In the fourth of five video tips, Microsoft MVP Brien Posey discusses the Windows Storage Spaces feature in Windows Server 2012 and what to expect when provisioning storage now that using the disk management console is no longer the suggested method. Read some of Posey's remarks below or view his presentation above to learn more.
The Windows Storage Spaces feature refers to the new mechanism for provisioning storage in Windows Server (WS) 2012. As you might recall, in some of the earlier versions of Windows Server, we had a disk management console, that can be used to provision storage. The disk management console does exist in Windows Server 2012, but Windows Storage Spaces is the preferred mechanism.
Windows Storage Spaces does two things: it abstracts physical storage from logical storage, and it provides storage redundancy and resiliency.
There are a couple of Windows Storage Spaces terms that you should know. The first is a 'storage pool.' A storage pool is really nothing more than just a collection of physical disks that are all grouped together.
View the rest of Brien Posey's WS 2012 tip series:
Video tip 1: Native iSCSI Target Software
Video tip 2: Native data deduplication capabilities
Video tip 3: Resilient File System (ReFS)
Video tip 5: Offloaded Data Transfer (ODX)
The other term that you need to know is a 'virtual disk.' For the sake of this discussion, a virtual disk is just a virtual hard disk that gets created on top of a storage pool.
When you use Windows Storage Spaces to create virtual disks, those virtual disks appear as if they were physical disks in the file explorer.
Virtual disks can span multiple disks and can also be thinly provisioned. That's great because a lot of times, it's easier to create a really large thinly provisioned virtual disk than it is to create a small virtual disk to start, and then have to go in and expand later, hoping for enough space.
It also provides you with storage redundancy. It's possible to create virtual disks that span multiple physical disks and in doing so, you can create mirror virtual hard disks -- or you can create virtual hard disks that are protected with parity. In either situation, you've got redundant copies of the data, so that way, if corruption occurs, there's always a good copy of the data to fall back on.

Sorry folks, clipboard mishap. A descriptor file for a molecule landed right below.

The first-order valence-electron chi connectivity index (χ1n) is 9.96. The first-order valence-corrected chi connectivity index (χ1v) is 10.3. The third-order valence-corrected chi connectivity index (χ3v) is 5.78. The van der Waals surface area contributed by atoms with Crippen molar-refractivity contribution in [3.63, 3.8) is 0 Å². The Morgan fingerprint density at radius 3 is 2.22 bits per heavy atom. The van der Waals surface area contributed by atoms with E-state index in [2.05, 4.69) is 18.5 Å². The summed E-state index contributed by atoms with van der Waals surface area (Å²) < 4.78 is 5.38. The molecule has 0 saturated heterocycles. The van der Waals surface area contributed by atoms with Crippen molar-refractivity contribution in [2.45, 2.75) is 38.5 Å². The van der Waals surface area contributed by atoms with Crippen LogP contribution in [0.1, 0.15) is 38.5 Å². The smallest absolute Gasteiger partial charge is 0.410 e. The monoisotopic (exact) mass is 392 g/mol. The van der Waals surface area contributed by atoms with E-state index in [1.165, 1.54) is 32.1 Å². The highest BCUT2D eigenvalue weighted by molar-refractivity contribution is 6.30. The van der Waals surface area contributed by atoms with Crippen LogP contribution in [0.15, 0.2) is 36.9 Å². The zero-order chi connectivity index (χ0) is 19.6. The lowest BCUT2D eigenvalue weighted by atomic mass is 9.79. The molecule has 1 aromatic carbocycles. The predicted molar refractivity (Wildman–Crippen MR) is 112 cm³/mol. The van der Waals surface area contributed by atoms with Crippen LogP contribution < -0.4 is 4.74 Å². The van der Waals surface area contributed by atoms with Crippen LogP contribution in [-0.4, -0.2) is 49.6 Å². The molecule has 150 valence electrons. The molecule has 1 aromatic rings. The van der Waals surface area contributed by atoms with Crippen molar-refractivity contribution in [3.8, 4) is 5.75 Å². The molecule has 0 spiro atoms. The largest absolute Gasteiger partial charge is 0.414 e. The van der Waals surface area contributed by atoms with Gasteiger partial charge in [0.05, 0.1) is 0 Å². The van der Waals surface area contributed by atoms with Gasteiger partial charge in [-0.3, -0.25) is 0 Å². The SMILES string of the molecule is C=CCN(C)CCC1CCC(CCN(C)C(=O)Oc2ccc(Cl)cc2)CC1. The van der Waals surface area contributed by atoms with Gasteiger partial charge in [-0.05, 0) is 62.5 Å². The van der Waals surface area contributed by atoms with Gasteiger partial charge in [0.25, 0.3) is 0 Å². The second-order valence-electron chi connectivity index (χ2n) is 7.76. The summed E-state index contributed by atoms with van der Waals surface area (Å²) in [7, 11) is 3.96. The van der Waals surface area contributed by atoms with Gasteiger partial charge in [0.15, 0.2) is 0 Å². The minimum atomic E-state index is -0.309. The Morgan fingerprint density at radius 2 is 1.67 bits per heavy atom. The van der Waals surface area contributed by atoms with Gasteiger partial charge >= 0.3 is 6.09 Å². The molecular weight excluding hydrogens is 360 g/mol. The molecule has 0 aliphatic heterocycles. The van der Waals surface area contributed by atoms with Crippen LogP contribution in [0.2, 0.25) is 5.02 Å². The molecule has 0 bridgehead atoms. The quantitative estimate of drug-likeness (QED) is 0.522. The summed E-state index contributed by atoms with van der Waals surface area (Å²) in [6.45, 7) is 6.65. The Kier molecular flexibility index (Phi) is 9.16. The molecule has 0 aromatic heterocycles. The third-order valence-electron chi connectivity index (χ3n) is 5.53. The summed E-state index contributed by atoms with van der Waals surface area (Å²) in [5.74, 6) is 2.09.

Now, Windows will ask you which type of provisioning you want to use. We can do thin provisioning or fixed provisioning. Thin provisioning only claims physical disk space as needed, so it makes really efficient use of the available physical disk space and you can actually overprovision your storage pool.
The fixed-space option allows you to claim all of the disk space at once. It doesn't use disk space as efficiently, but the advantage is that the volume is going to perform better than it would have if it were being thinly provisioned.
You can manually specify the size or we can just choose the maximum size option. You would also choose a file system. My recommendation is to use Resilient File System (ReFS), because ReFS works really well with Windows Storage Spaces.
About the presenter:
Brien Posey is a regular SearchStorage.com contributor and a Microsoft MVP with two decades of IT experience. Before becoming a freelance technical writer, Brien was CIO for a national chain of hospitals and health care facilities. He also served as a network administrator for some of the nation's largest insurance companies and for the Department of Defense at Fort Knox.